Blog – “Parvo for Christmas” December 1988

By August 5, 2016 December 30th, 2016 Blog, Newsletter, Uncategorized

It was the middle of December, my 2nd year in Corvallis, late in the afternoon at the hospital. My next scheduled appointment was a new client, bringing a puppy for an acute onset of vomiting. They arrived right on time, checked in with reception, and were ushered into the exam room. I walked in and introduced myself to the nice young couple and their children—boy about 4, his sister probably 6—and the 14-week old Golden Retriever “Daisy”.

As I talked with the owners and obtained a brief history on Daisy, a few “red flags” popped up—a “backyard breeder”, had given Daisy “all” her puppy vaccines, owners had purchased her @ 9 weeks of age, no vaccines since. Daisy seemed fine yesterday, began vomiting overnight, now had diarrhea also and was very lethargic. . My initial exam findings . . . pale gums, depressed, mild abdominal pain, mild fever, and (bad news!) loose stool with a familiar, awful odor of fresh blood.

I discussed the strong possibility of an intestinal viral infection called Parvovirus with the owners, and obtained a blood sample to check Daisy’s white blood cell count—typically very low with parvoviral infection. While that test was being run, I discussed cause, treatment, and prognosis of the infection with the owners. Summary . . . bad disease, but treatable with hospitalization, IV fluids, IV antibiotics, anti-diarrheal; mostly needing to prevent dehydration from the vomiting and diarrhea.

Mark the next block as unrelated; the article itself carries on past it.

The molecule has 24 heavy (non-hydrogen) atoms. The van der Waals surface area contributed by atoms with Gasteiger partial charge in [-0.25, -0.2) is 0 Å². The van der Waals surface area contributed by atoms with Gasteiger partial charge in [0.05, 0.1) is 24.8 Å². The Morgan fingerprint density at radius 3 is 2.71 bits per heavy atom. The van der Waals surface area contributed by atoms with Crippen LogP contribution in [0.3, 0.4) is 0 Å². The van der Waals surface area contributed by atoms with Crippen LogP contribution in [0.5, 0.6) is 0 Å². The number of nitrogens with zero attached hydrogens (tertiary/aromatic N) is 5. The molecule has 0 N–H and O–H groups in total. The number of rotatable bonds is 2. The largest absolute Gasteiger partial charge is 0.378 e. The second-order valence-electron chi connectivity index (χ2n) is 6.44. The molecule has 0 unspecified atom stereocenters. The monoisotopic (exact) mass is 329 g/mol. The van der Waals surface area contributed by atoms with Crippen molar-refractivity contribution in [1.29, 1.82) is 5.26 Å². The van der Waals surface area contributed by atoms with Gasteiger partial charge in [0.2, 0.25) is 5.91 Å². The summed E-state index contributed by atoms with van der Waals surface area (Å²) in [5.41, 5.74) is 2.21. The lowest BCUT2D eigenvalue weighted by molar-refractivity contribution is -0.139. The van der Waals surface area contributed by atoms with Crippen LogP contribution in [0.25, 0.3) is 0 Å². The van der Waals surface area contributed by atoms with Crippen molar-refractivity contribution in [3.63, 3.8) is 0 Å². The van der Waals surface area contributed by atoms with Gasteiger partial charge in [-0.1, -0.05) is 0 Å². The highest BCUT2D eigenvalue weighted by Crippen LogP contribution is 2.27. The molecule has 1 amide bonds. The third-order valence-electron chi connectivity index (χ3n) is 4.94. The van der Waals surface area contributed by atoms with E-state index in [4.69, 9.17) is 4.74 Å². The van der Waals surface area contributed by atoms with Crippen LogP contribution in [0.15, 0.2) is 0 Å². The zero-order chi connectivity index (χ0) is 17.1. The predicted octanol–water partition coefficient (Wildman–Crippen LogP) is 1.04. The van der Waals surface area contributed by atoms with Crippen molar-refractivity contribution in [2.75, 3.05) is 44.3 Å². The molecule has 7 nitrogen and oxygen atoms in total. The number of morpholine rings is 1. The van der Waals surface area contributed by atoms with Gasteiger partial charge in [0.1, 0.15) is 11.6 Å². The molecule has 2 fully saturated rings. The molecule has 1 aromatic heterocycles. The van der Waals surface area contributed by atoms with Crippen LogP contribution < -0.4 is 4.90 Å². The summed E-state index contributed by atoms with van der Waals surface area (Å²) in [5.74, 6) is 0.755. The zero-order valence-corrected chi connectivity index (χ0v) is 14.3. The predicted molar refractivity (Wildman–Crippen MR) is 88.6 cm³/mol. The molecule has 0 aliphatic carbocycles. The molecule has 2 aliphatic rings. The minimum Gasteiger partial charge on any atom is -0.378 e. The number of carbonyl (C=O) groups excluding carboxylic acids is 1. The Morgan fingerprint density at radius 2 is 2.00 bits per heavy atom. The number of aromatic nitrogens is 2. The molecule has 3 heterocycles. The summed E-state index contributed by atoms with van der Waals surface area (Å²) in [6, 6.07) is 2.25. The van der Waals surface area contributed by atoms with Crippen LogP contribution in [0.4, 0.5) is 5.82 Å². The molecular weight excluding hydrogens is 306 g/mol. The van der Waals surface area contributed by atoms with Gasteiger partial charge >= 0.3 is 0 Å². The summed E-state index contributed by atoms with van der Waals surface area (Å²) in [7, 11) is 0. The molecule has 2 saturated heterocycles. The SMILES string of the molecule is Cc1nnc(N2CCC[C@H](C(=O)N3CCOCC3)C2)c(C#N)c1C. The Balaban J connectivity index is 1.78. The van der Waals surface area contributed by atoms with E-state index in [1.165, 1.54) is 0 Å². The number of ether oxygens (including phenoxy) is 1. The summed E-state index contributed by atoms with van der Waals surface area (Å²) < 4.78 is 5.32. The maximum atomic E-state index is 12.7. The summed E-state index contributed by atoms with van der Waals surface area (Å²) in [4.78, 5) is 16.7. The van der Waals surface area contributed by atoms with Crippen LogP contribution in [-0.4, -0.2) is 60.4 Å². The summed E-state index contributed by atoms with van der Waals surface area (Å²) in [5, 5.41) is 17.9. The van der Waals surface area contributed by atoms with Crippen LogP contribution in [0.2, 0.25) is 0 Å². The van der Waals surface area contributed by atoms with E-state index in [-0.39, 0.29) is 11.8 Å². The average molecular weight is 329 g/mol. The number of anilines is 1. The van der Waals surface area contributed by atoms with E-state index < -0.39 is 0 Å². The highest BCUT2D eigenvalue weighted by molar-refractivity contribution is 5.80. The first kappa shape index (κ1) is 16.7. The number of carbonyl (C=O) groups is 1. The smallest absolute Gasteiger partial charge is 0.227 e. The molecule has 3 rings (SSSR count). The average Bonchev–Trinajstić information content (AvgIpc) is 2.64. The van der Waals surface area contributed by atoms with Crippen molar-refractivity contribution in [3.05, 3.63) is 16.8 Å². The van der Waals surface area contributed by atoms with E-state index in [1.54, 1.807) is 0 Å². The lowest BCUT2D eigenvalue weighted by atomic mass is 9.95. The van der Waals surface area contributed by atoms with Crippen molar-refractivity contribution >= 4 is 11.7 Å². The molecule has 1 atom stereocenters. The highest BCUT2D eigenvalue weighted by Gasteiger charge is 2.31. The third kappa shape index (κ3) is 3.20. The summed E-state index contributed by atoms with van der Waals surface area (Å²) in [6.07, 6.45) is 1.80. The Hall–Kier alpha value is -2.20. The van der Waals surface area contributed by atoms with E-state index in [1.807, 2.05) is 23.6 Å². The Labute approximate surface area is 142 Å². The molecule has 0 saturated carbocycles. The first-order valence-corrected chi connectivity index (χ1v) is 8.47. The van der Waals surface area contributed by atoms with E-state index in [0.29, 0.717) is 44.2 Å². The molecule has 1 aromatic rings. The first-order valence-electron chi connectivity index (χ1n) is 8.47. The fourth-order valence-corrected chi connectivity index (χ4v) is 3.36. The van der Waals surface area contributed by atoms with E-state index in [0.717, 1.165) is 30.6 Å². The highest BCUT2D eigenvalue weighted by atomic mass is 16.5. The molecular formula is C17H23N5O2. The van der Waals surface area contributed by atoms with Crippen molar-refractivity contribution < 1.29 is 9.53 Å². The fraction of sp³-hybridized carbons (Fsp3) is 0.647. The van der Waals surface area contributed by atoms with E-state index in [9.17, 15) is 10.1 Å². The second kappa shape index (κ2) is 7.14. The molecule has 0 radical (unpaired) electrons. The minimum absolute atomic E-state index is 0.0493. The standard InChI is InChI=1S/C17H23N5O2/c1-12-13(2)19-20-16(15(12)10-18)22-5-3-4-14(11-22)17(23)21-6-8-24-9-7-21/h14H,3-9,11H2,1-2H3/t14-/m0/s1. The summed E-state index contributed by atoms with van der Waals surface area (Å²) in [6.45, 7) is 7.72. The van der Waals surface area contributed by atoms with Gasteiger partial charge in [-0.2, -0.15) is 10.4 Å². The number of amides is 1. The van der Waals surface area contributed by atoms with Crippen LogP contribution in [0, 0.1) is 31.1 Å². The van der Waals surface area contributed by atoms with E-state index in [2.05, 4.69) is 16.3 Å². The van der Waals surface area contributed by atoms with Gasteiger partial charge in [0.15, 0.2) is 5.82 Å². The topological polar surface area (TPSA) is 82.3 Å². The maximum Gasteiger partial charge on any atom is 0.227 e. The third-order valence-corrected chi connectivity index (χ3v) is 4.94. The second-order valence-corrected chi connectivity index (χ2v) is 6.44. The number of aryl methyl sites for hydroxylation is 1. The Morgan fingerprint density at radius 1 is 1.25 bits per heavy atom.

If treated appropriately, most dogs recovered and went home after 3-5 days with no long term after effects. However, without intensive treatment, rapidly progressing dehydration and death. Sort of an “all or nothing” choice for the owners. The problem here was expense—the family loved their puppy, but both parents had concerns about how much they could afford to spend with their tight budget and 2 young children to care for.
I left the room to check on the lab results—very low white blood cell count, very likely parvovirus—and prepare an estimate for treatment; $1000-1500 back then. Returning to the exam room, I informed the owners of the diagnosis and estimate of costs for treatment. We had an emotional discussion about treatment vs. humane euthanasia. The end result was pragmatic—the owners couldn’t justify spending that much for the puppy, at this time of year—felt it was inappropriate in light of necessary living expenses for their family. I understood, they opted for euthanasia, and I exited the room to leave them alone as a family while I prepared the injection.
Somehow, that injection never made it’s way into the syringe. I wandered around the treatment room, acknowledged the forlorn faces of my assisting staff . . . and headed back to the exam room with a big grin on my face.

In answer to their puzzled looks, I said “How’s this for an early Christmas present . . . you pay me for the (already agreed upon) examination, lab fee, euthanasia, and after care fees; and we hospitalize Daisy and treat her until she’s ready to go home and enjoy her first Christmas with her family?” Amid quite a rush of crying and laughing—I’m not going to embarrass my manly self by listing those who shed tears—we all agreed on this solution.

One of the “perks” of being a practice owner is that, occasionally, you get to facilitate “good things happening to good people”.






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